I started with a flourish and ended in a fail.
At the beginning of the summer, I thrilled with the idea of joining hundreds of other teachers as we practiced writing. I read the prompts and joined in questions and answers, and I penned more thoughts, feelings, and ideas than I had in months. Then, like the old cliche’, “Life got in the way.”
I tried to back out gracefully, telling others that things had gotten too difficult. Many sent good wishes. Some with good intentions said, “Write anyway. 10 minutes can make all the difference.” Yes, maybe that’s true. For some.
I’ve heard that writing can be cathartic. I even believe it. I’ve used that line with students.
But here’s the thing– writing takes energy. Energy that I quite simply could not muster. Mine was all being used keeping emotions in check and family moving forward.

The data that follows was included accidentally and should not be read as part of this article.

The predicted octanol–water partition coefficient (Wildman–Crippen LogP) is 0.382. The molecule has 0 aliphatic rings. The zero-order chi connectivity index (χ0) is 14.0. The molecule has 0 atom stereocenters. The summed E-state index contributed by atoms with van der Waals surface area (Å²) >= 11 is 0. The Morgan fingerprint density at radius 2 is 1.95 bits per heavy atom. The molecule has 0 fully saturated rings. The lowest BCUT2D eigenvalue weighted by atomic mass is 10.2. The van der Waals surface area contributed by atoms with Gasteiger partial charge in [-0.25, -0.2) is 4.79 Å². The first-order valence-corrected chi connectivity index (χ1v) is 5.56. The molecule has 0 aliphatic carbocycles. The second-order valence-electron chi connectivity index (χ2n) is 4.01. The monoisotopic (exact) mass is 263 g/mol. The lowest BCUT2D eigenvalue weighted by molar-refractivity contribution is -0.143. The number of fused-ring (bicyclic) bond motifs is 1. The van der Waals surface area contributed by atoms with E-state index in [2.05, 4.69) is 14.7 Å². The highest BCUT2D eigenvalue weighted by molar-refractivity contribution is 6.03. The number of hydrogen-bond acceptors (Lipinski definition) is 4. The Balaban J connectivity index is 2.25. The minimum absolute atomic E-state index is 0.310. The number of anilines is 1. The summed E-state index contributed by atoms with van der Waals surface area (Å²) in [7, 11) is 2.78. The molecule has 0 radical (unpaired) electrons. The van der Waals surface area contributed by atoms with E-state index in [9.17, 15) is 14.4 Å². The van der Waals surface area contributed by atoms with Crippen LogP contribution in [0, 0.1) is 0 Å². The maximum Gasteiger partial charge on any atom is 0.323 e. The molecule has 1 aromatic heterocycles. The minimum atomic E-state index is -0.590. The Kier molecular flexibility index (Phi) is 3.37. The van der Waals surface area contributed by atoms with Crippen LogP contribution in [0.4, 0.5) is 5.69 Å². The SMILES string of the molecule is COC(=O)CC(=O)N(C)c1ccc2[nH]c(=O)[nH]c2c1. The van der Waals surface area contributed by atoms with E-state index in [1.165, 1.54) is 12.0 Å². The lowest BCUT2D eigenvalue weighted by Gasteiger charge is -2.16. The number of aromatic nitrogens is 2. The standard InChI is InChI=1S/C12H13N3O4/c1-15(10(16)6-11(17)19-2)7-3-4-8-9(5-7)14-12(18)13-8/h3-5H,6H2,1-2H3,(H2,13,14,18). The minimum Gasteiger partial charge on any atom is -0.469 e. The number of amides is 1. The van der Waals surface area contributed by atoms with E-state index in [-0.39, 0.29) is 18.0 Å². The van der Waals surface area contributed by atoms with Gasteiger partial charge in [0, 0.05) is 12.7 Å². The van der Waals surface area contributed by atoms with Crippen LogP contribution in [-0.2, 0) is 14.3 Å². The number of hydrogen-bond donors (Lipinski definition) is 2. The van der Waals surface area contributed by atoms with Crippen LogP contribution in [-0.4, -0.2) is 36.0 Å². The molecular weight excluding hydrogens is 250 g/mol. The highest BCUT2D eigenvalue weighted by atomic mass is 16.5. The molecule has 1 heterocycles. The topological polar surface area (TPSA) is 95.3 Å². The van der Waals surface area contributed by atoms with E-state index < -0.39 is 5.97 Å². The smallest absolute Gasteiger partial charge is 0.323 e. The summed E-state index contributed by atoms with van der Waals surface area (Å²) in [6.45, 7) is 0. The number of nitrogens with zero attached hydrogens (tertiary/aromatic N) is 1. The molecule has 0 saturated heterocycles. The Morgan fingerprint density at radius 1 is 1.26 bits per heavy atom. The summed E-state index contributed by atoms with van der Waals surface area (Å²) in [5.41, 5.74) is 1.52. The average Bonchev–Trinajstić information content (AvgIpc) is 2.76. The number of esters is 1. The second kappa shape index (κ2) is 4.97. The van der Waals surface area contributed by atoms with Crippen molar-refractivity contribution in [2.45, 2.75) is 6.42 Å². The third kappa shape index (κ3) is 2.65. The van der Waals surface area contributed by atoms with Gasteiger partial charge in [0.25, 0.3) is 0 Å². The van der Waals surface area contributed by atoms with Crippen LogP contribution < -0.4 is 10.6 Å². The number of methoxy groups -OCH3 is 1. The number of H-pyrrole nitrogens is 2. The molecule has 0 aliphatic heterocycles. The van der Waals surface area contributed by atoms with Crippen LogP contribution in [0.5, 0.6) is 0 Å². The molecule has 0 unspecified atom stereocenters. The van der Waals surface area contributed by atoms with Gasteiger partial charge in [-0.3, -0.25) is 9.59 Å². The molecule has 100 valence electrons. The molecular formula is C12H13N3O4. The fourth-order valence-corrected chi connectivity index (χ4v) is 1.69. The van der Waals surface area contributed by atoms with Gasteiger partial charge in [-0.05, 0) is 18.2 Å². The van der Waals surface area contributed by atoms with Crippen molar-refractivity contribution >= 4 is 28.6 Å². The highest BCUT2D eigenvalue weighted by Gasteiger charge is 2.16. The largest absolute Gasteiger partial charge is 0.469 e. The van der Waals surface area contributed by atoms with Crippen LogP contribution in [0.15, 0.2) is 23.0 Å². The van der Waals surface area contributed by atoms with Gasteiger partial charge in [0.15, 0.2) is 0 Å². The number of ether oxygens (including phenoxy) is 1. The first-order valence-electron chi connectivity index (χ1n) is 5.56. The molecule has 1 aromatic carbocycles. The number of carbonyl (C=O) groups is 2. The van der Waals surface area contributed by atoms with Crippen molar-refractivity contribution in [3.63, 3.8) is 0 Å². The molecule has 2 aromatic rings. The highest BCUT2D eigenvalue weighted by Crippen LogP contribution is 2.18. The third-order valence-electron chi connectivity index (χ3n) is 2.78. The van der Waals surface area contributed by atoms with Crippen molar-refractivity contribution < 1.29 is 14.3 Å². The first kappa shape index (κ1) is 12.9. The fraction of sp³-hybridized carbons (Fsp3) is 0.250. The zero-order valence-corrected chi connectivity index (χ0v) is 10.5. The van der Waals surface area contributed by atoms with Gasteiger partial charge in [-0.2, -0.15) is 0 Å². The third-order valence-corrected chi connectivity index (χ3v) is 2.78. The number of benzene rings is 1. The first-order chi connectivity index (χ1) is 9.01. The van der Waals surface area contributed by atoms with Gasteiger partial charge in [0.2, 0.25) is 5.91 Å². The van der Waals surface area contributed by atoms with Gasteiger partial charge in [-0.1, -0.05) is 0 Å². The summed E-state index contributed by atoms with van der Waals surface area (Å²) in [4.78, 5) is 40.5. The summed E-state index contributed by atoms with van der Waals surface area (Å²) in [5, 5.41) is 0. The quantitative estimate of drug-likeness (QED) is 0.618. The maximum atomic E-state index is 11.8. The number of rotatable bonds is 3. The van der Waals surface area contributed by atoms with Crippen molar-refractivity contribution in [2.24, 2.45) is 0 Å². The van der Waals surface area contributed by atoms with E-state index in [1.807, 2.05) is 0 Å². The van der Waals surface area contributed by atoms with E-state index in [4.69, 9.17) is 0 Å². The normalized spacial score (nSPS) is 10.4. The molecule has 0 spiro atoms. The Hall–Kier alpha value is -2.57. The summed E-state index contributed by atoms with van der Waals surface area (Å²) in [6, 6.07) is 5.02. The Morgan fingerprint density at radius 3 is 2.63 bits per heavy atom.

Nothing prepares you for the decline of aged parents. Nothing prepares you for the cruelties of Alzheimer’s.
Even when I had 10 minutes, I could not write. I could barely think. How could I create characters or outline plots or string sentences together in a way that made any kind of meaning?
Emotions can rock you and drag you under. Life really can get in the way.
And now I know how Maggie felt when her parents divorced in the middle of the year. I know how Nicole felt when her grandfather died, and she couldn’t write that essay I assigned. I know why Amy couldn’t think or work or complete anything when her beloved dog died. I understand why Marcos needed more time to “get his act together” when his feet flew out from under him.
It’s not that I didn’t want to understand. I did. Mostly. I’ve always tried to err on the side of the kid– whatever the excuse or conflict. But now I really “get it.”
And getting it — when it comes to due dates and deadlines and excuses — will make all the difference when I relate to the people I call students.
So when it comes to Teachers Write and the plans I had for writing this summer? I failed.
But really, isn’t life much more about the people than the plans?